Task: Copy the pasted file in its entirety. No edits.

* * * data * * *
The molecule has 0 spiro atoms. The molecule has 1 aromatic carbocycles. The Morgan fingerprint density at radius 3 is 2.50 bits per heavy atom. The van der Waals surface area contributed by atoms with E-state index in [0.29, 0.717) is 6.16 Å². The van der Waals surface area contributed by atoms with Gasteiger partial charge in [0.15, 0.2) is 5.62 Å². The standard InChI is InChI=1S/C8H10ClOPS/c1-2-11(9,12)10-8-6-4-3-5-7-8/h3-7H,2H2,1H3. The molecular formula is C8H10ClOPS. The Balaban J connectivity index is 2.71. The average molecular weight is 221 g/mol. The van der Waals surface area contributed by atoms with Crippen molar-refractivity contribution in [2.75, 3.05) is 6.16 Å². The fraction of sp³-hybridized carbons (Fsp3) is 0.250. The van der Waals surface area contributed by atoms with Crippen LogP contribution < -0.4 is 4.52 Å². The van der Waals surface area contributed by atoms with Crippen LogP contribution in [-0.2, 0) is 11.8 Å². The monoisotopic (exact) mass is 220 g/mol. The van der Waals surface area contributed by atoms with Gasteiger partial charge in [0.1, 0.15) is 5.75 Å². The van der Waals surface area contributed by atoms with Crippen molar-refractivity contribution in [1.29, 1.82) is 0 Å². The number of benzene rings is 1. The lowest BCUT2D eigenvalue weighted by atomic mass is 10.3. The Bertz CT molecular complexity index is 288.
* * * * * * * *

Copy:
The molecule has 0 spiro atoms. The molecule has 1 aromatic carbocycles. The Morgan fingerprint density at radius 3 is 2.50 bits per heavy atom. The van der Waals surface area contributed by atoms with E-state index in [0.29, 0.717) is 6.16 Å². The van der Waals surface area contributed by atoms with Gasteiger partial charge in [0.15, 0.2) is 5.62 Å². The standard InChI is InChI=1S/C8H10ClOPS/c1-2-11(9,12)10-8-6-4-3-5-7-8/h3-7H,2H2,1H3. The molecular formula is C8H10ClOPS. The Balaban J connectivity index is 2.71. The average molecular weight is 221 g/mol. The van der Waals surface area contributed by atoms with Crippen molar-refractivity contribution in [2.75, 3.05) is 6.16 Å². The fraction of sp³-hybridized carbons (Fsp3) is 0.250. The van der Waals surface area contributed by atoms with Crippen LogP contribution < -0.4 is 4.52 Å². The van der Waals surface area contributed by atoms with Crippen LogP contribution in [-0.2, 0) is 11.8 Å². The monoisotopic (exact) mass is 220 g/mol. The van der Waals surface area contributed by atoms with Gasteiger partial charge in [0.1, 0.15) is 5.75 Å². The van der Waals surface area contributed by atoms with Crippen molar-refractivity contribution in [1.29, 1.82) is 0 Å². The number of benzene rings is 1. The lowest BCUT2D eigenvalue weighted by atomic mass is 10.3. The Bertz CT molecular complexity index is 288.